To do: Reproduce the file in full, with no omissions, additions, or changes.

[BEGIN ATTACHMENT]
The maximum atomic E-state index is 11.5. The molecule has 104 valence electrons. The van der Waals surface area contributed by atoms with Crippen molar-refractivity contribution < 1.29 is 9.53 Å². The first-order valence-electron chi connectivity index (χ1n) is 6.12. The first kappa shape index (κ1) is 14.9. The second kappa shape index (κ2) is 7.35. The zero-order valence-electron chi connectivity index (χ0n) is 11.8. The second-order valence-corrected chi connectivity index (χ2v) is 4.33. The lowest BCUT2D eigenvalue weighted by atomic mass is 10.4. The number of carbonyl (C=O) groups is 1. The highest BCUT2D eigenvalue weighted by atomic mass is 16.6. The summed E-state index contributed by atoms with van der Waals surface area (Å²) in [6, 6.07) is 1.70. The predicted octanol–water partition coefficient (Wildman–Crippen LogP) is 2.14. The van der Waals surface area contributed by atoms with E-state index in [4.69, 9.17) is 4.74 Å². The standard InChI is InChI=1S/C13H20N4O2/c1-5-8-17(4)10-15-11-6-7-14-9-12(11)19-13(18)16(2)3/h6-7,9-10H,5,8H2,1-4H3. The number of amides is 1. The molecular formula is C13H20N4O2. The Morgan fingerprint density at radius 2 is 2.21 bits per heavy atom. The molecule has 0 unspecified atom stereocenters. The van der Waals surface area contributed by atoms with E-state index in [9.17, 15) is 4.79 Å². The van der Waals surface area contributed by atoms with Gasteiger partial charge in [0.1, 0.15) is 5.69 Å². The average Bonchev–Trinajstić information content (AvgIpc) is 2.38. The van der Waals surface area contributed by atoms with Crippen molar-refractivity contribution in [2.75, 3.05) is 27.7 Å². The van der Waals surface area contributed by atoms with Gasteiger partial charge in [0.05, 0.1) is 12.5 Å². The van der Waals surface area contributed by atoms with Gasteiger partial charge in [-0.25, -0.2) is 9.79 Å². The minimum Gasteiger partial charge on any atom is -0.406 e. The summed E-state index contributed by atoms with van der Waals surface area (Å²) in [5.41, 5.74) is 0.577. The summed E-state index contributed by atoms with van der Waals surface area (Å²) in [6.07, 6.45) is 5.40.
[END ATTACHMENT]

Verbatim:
The maximum atomic E-state index is 11.5. The molecule has 104 valence electrons. The van der Waals surface area contributed by atoms with Crippen molar-refractivity contribution < 1.29 is 9.53 Å². The first-order valence-electron chi connectivity index (χ1n) is 6.12. The first kappa shape index (κ1) is 14.9. The second kappa shape index (κ2) is 7.35. The zero-order valence-electron chi connectivity index (χ0n) is 11.8. The second-order valence-corrected chi connectivity index (χ2v) is 4.33. The lowest BCUT2D eigenvalue weighted by atomic mass is 10.4. The number of carbonyl (C=O) groups is 1. The highest BCUT2D eigenvalue weighted by atomic mass is 16.6. The summed E-state index contributed by atoms with van der Waals surface area (Å²) in [6, 6.07) is 1.70. The predicted octanol–water partition coefficient (Wildman–Crippen LogP) is 2.14. The van der Waals surface area contributed by atoms with E-state index in [4.69, 9.17) is 4.74 Å². The standard InChI is InChI=1S/C13H20N4O2/c1-5-8-17(4)10-15-11-6-7-14-9-12(11)19-13(18)16(2)3/h6-7,9-10H,5,8H2,1-4H3. The number of amides is 1. The molecular formula is C13H20N4O2. The Morgan fingerprint density at radius 2 is 2.21 bits per heavy atom. The molecule has 0 unspecified atom stereocenters. The van der Waals surface area contributed by atoms with E-state index in [9.17, 15) is 4.79 Å². The van der Waals surface area contributed by atoms with Gasteiger partial charge in [0.1, 0.15) is 5.69 Å². The average Bonchev–Trinajstić information content (AvgIpc) is 2.38. The van der Waals surface area contributed by atoms with Crippen molar-refractivity contribution in [2.75, 3.05) is 27.7 Å². The van der Waals surface area contributed by atoms with Gasteiger partial charge in [0.05, 0.1) is 12.5 Å². The van der Waals surface area contributed by atoms with Gasteiger partial charge in [-0.25, -0.2) is 9.79 Å². The minimum Gasteiger partial charge on any atom is -0.406 e. The summed E-state index contributed by atoms with van der Waals surface area (Å²) in [5.41, 5.74) is 0.577. The summed E-state index contributed by atoms with van der Waals surface area (Å²) in [6.07, 6.45) is 5.40.